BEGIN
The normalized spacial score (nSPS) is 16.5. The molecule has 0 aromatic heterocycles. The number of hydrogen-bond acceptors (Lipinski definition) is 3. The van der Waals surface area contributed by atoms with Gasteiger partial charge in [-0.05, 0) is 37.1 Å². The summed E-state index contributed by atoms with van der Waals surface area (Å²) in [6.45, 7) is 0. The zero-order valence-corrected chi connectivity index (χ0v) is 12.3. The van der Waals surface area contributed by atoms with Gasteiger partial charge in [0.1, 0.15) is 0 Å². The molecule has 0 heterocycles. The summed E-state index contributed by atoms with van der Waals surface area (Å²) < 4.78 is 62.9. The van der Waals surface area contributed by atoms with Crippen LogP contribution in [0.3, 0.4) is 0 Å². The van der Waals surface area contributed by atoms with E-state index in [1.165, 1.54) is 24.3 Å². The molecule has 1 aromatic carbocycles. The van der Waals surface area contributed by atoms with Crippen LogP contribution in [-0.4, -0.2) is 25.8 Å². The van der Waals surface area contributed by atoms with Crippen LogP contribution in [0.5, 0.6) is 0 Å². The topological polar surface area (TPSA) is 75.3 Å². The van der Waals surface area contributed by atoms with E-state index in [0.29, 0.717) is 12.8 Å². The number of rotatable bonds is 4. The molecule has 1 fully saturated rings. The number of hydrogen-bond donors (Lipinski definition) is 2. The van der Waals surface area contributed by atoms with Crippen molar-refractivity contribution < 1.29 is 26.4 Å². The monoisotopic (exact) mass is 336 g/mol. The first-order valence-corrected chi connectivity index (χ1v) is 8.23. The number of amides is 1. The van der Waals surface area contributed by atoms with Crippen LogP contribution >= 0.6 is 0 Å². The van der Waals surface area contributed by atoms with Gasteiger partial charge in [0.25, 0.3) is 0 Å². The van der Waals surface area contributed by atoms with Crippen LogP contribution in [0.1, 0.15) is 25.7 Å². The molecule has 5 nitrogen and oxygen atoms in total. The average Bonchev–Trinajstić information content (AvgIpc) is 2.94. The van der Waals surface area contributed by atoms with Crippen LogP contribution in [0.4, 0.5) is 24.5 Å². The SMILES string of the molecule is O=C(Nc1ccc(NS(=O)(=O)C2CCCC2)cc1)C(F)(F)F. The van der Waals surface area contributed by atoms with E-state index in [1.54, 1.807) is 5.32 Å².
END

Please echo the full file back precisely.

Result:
The normalized spacial score (nSPS) is 16.5. The molecule has 0 aromatic heterocycles. The number of hydrogen-bond acceptors (Lipinski definition) is 3. The van der Waals surface area contributed by atoms with Gasteiger partial charge in [-0.05, 0) is 37.1 Å². The summed E-state index contributed by atoms with van der Waals surface area (Å²) in [6.45, 7) is 0. The zero-order valence-corrected chi connectivity index (χ0v) is 12.3. The van der Waals surface area contributed by atoms with Gasteiger partial charge in [0.1, 0.15) is 0 Å². The molecule has 0 heterocycles. The summed E-state index contributed by atoms with van der Waals surface area (Å²) < 4.78 is 62.9. The van der Waals surface area contributed by atoms with Crippen LogP contribution in [0.3, 0.4) is 0 Å². The van der Waals surface area contributed by atoms with E-state index in [1.165, 1.54) is 24.3 Å². The molecule has 1 aromatic carbocycles. The van der Waals surface area contributed by atoms with Crippen LogP contribution in [-0.4, -0.2) is 25.8 Å². The van der Waals surface area contributed by atoms with Crippen LogP contribution in [0.5, 0.6) is 0 Å². The topological polar surface area (TPSA) is 75.3 Å². The van der Waals surface area contributed by atoms with E-state index in [0.29, 0.717) is 12.8 Å². The number of rotatable bonds is 4. The molecule has 1 fully saturated rings. The number of hydrogen-bond donors (Lipinski definition) is 2. The van der Waals surface area contributed by atoms with Crippen molar-refractivity contribution < 1.29 is 26.4 Å². The monoisotopic (exact) mass is 336 g/mol. The first-order valence-corrected chi connectivity index (χ1v) is 8.23. The number of amides is 1. The van der Waals surface area contributed by atoms with Crippen LogP contribution >= 0.6 is 0 Å². The van der Waals surface area contributed by atoms with Gasteiger partial charge in [0.25, 0.3) is 0 Å². The van der Waals surface area contributed by atoms with Crippen LogP contribution in [0.1, 0.15) is 25.7 Å². The molecule has 5 nitrogen and oxygen atoms in total. The average Bonchev–Trinajstić information content (AvgIpc) is 2.94. The van der Waals surface area contributed by atoms with Crippen LogP contribution in [0.4, 0.5) is 24.5 Å². The SMILES string of the molecule is O=C(Nc1ccc(NS(=O)(=O)C2CCCC2)cc1)C(F)(F)F. The van der Waals surface area contributed by atoms with E-state index in [1.54, 1.807) is 5.32 Å².